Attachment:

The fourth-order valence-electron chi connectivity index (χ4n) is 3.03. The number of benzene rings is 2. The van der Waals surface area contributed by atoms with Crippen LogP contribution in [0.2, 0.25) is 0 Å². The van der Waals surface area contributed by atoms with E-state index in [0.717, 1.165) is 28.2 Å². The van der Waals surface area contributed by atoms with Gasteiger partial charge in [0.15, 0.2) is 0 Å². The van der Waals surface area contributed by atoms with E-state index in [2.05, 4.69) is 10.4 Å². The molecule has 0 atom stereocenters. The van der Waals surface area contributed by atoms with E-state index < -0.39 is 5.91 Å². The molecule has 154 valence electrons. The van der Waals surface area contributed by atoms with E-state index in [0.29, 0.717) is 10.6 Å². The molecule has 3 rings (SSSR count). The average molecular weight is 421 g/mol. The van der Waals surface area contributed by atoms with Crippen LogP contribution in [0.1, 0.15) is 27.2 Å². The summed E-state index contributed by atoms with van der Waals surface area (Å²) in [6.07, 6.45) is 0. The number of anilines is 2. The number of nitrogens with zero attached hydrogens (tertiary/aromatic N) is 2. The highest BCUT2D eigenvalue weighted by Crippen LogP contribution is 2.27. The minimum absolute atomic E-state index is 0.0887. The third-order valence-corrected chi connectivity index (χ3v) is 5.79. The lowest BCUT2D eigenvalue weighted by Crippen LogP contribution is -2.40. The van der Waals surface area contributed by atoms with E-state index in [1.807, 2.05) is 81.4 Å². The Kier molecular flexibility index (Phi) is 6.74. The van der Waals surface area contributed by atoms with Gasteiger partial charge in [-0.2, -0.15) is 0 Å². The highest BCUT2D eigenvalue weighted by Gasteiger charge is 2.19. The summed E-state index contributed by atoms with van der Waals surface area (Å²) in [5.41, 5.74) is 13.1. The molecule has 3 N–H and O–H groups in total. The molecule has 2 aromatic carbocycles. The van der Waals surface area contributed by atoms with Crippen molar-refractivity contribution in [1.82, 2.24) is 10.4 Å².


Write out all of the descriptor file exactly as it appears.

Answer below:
The fourth-order valence-electron chi connectivity index (χ4n) is 3.03. The number of benzene rings is 2. The van der Waals surface area contributed by atoms with Crippen LogP contribution in [0.2, 0.25) is 0 Å². The van der Waals surface area contributed by atoms with E-state index in [0.717, 1.165) is 28.2 Å². The van der Waals surface area contributed by atoms with Gasteiger partial charge in [0.15, 0.2) is 0 Å². The van der Waals surface area contributed by atoms with E-state index in [2.05, 4.69) is 10.4 Å². The molecule has 0 atom stereocenters. The van der Waals surface area contributed by atoms with E-state index < -0.39 is 5.91 Å². The molecule has 154 valence electrons. The van der Waals surface area contributed by atoms with E-state index in [0.29, 0.717) is 10.6 Å². The molecule has 3 rings (SSSR count). The average molecular weight is 421 g/mol. The van der Waals surface area contributed by atoms with Crippen LogP contribution in [0.1, 0.15) is 27.2 Å². The summed E-state index contributed by atoms with van der Waals surface area (Å²) in [6.07, 6.45) is 0. The number of anilines is 2. The number of nitrogens with zero attached hydrogens (tertiary/aromatic N) is 2. The highest BCUT2D eigenvalue weighted by Crippen LogP contribution is 2.27. The minimum absolute atomic E-state index is 0.0887. The third-order valence-corrected chi connectivity index (χ3v) is 5.79. The lowest BCUT2D eigenvalue weighted by Crippen LogP contribution is -2.40. The van der Waals surface area contributed by atoms with E-state index in [1.807, 2.05) is 81.4 Å². The Kier molecular flexibility index (Phi) is 6.74. The van der Waals surface area contributed by atoms with Gasteiger partial charge in [-0.2, -0.15) is 0 Å². The highest BCUT2D eigenvalue weighted by Gasteiger charge is 2.19. The summed E-state index contributed by atoms with van der Waals surface area (Å²) in [5.41, 5.74) is 13.1. The molecule has 3 N–H and O–H groups in total. The molecule has 2 aromatic carbocycles. The van der Waals surface area contributed by atoms with Crippen molar-refractivity contribution in [1.82, 2.24) is 10.4 Å².